I also see providing an online presence as clout. Our website (www.fermanaghauthors.wordpress.com) features news updates about the group and individual members as well as listing our publications, individual and collective. We also collaborate with a regional leisure industry organisation and have set up a bookshop page on their website to sell our work (http://www.erneheritagetours.com/bookshop.html).

Collaboration is our other primary function. Sharing knowledge among our members is an important aspect of our organisation’s role. We share useful contacts and research sources with each other. We keep members up to date about local and national events that provide opportunities for writers, provide information about services available to writers who self-publish and grants that are available to individuals. Whether a writer is looking for information or someone is looking for a writer to tackle a project for him, our members have the local knowledge necessary to bring them together. We also have a good relationship with the librarians at the local library and we provide a link through which they can pass on any information that they think will be relevant to local writers.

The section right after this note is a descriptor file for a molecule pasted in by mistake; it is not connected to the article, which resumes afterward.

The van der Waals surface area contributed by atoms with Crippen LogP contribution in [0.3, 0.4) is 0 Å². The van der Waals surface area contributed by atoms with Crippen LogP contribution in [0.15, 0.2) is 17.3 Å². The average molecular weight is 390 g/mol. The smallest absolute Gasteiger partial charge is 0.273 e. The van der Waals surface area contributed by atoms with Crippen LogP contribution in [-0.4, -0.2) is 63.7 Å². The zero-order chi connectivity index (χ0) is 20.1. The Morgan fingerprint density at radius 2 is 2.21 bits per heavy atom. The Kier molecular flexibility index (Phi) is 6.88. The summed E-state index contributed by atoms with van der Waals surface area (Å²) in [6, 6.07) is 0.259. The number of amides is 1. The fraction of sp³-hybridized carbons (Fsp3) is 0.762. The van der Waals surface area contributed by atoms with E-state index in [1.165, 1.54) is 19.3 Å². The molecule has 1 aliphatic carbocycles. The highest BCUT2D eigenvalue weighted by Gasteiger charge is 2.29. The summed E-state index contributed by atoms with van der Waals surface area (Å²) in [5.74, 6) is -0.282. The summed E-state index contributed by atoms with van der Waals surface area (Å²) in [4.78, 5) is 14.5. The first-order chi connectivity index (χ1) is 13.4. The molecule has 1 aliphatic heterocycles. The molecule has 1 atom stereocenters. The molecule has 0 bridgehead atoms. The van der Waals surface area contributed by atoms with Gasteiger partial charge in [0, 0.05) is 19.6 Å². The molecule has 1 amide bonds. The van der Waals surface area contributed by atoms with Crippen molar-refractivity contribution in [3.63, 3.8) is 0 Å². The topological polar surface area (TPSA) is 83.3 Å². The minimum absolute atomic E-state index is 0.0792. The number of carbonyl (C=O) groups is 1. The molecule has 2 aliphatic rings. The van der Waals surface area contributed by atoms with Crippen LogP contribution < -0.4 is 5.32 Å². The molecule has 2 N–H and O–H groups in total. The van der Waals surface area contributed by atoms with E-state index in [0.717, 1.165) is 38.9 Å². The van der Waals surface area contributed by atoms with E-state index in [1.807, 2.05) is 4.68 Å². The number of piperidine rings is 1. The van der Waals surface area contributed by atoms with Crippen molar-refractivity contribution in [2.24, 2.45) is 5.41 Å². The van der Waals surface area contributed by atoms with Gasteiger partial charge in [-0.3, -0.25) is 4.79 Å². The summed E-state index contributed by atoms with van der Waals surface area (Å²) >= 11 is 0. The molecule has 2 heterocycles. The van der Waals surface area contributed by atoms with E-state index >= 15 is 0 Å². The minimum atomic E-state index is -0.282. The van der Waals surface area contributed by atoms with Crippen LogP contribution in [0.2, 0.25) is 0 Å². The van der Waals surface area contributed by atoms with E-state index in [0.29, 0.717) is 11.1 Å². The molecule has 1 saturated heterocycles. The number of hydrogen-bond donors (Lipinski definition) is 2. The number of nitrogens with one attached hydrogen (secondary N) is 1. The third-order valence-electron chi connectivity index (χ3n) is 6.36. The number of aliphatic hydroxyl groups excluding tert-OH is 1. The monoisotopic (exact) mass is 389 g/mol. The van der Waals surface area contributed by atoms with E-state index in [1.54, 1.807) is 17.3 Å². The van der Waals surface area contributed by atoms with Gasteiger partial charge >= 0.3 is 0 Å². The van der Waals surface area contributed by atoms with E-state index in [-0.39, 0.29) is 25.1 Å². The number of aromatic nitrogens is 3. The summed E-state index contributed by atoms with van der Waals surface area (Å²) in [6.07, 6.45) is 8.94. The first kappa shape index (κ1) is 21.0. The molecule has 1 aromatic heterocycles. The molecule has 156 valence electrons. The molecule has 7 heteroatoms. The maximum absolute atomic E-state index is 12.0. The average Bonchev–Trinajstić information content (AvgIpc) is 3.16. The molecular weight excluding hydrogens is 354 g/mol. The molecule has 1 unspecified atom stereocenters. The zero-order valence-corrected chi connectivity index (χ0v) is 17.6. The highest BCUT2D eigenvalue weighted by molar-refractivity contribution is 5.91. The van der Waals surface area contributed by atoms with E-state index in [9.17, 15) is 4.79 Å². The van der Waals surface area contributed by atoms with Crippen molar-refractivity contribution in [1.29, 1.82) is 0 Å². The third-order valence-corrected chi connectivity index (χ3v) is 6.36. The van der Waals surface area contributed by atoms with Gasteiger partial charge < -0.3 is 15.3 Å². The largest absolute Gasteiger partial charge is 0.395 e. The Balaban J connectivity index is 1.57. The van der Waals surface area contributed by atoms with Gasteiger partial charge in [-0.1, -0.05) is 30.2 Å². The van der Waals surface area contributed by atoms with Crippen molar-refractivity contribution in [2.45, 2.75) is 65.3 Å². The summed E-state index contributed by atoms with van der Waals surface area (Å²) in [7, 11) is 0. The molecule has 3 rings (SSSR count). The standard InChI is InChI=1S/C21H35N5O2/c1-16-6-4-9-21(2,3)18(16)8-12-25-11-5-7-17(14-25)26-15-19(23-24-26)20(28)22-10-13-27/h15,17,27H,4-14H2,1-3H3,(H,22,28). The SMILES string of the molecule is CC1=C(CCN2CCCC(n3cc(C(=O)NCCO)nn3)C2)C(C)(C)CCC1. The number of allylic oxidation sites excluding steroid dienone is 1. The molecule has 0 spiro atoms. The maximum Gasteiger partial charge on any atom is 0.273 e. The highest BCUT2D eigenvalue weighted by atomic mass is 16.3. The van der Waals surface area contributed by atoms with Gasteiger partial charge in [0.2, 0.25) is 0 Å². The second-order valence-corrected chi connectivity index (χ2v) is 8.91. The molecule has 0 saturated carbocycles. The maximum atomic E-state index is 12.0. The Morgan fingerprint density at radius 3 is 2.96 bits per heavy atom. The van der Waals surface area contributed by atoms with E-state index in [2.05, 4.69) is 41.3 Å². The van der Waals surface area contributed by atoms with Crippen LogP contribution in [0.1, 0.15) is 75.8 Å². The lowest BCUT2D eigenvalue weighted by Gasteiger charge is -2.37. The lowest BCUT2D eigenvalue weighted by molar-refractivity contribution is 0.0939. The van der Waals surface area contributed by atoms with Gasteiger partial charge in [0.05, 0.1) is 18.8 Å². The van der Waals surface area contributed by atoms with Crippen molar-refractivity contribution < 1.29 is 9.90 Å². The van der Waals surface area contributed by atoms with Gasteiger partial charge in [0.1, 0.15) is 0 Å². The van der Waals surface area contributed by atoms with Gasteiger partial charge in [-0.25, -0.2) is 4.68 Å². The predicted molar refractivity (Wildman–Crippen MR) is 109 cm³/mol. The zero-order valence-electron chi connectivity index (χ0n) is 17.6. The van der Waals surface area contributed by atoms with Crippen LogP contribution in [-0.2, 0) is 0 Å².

As a small, regional organisation the FAA does not have the same sphere of influence as a larger, national or international one but it has an important role to play in the niche it serves. I think that there is definitely a place for associations that serve writers in a town or region. If you live in an area that has such an organisation, why not join it? Or, if one does not already exist, consider whether you should start one.